Sadly there remain 4 years of such commemorations. We will tire of hearing about WW1 soon enough, yet imagine how tired a generation became of fighting it 100 years ago.
Private Harold Reginald Peat (3rd Battalion), Lieutenant Colonel Pete Anderson, DSO (3rd Battalion) and Sergeant Arthur Gibbons (1st Battalion) each wrote and published first hand accounts of this battle. They are well worth a read. Peat’s “Private Peat“*, Anderson’s “I, That’s Me” and Gibbons’ “A Guest of the Kaiser” are available online at no cost.
*Perhaps also worth noting that in 1918 Peat’s book was made into a silent film in which he starred as himself:
“This propaganda picture was based on a book of the same name by Harold R. Peat, and put together inexpensively by Artcraft/Paramount with the help of newsreel footage. Peat, one of the first North Americans to enlist in World War I, was actually a Canadian, but here they make him a red-blooded American. He is alone in the world, except for his girlfriend Mary (Miriam Fouche), and he is anxious to join up when war breaks out. But the army rejects him because of his small chest. He is despondent until he and his friend, Old Bill, concoct a scheme whereby they are both accepted. After a stint in training camp, Harry bids his sweetheart Mary goodbye and accompanies Bill to France. Following several adventures at the front, Bill is killed and Harold, in trying to save a load of ammunition, is wounded. Harold spends some time in a French hospital, after which Mary comes to France to bring her heroic private home.” [from silenthollywood.com]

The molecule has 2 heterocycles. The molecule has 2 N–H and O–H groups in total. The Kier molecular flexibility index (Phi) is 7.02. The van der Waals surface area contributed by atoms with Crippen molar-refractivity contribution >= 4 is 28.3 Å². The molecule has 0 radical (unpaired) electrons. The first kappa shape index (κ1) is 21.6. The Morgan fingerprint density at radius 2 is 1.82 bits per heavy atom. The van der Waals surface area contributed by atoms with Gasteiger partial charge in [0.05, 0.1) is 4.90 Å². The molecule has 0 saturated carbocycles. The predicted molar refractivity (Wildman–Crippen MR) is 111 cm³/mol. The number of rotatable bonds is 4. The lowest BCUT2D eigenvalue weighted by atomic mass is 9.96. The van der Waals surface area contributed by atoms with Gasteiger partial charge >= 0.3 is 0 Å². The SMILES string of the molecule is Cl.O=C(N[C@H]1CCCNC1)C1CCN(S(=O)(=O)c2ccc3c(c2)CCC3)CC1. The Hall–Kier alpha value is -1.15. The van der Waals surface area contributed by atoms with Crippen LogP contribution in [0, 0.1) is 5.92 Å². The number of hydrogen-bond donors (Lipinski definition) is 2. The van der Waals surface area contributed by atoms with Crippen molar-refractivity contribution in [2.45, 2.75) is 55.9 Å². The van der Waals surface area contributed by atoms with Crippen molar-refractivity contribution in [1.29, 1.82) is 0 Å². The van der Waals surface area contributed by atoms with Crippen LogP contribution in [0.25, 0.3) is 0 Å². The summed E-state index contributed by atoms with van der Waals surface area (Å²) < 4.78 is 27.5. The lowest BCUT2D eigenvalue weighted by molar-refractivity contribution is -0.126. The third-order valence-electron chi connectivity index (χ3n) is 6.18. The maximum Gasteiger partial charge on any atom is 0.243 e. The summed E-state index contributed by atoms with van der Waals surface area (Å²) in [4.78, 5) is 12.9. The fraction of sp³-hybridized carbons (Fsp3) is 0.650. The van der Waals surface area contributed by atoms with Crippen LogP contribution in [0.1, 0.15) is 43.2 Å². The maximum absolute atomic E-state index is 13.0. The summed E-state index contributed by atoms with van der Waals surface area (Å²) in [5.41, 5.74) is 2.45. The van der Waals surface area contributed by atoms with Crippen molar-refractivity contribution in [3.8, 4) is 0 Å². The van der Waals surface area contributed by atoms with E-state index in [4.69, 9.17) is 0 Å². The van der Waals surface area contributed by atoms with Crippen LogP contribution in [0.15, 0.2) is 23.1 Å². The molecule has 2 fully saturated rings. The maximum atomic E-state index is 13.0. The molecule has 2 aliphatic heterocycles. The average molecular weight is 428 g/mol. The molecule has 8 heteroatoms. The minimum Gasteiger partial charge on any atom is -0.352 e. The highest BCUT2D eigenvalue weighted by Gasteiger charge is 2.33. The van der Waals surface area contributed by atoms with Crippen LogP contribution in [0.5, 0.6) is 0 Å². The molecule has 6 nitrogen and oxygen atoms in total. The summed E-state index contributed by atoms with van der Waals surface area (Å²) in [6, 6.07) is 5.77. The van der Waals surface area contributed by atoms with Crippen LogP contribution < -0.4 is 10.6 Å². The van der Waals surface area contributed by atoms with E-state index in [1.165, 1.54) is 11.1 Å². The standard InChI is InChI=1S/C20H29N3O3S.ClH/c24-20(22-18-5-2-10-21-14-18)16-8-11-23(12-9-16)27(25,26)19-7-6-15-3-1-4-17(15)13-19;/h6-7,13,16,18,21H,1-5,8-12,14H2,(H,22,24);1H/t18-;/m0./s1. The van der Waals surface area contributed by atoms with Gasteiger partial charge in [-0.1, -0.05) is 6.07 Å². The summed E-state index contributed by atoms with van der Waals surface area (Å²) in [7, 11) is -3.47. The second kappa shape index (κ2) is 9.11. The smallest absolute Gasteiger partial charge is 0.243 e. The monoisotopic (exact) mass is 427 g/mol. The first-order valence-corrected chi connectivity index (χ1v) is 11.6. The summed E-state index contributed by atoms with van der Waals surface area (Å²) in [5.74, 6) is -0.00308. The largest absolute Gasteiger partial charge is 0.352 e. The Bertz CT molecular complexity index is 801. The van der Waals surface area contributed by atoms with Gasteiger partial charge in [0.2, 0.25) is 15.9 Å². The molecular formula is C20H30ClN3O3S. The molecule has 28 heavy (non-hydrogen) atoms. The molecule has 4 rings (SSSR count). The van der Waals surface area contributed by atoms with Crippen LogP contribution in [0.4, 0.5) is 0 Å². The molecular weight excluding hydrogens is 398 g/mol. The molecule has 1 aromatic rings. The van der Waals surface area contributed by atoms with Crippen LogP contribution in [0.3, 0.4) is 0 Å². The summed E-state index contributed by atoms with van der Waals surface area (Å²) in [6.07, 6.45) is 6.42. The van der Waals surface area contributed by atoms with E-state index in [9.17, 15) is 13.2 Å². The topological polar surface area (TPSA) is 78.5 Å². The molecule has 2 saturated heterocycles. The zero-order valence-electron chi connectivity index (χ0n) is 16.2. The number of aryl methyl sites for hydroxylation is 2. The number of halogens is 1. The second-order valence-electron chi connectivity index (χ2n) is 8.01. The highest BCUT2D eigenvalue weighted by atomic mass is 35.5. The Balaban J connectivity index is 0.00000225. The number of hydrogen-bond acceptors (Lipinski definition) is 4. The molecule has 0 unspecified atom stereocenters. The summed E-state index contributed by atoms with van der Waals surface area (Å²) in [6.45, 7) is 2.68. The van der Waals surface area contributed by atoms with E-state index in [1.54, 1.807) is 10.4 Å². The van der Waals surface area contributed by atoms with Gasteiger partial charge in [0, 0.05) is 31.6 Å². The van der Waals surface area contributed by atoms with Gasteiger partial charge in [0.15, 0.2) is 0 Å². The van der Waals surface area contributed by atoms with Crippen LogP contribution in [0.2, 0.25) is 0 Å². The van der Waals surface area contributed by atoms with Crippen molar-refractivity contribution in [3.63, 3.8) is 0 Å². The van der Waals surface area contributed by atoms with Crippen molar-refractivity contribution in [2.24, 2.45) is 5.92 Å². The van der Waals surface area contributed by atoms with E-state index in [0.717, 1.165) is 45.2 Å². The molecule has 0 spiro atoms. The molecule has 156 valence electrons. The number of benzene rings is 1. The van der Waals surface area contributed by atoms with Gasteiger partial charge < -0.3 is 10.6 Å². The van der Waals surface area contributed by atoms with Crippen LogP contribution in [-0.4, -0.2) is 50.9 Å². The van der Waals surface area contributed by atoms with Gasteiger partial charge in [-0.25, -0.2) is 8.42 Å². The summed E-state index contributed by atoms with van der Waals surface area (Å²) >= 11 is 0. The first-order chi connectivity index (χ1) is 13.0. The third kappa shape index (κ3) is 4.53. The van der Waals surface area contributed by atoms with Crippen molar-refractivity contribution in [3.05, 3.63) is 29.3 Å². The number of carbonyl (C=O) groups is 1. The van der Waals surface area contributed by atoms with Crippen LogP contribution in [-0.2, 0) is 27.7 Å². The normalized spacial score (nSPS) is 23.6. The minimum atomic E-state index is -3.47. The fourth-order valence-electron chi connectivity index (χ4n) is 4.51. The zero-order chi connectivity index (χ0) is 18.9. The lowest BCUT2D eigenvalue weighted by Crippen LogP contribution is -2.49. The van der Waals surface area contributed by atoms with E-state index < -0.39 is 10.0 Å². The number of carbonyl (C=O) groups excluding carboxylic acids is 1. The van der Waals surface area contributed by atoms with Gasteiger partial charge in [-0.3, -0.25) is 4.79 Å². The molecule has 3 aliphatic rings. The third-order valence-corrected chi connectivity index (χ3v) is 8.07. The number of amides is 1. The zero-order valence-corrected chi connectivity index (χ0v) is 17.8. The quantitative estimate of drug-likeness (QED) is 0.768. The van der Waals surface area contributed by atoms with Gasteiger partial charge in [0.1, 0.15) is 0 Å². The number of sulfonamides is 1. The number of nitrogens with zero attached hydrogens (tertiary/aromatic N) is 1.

3 thoughts on “100th Anniversary of the 2nd Battle of Ypres”
Thanks for this article. If we take the time to recognize the horrors of war and the bravery of the soldiers, we may learn the lesson that it is better to avoid war altogether and practice peace and forgiveness before the fact.
At a crucial time !! We Will Remember Them.
Outstanding but totally awesome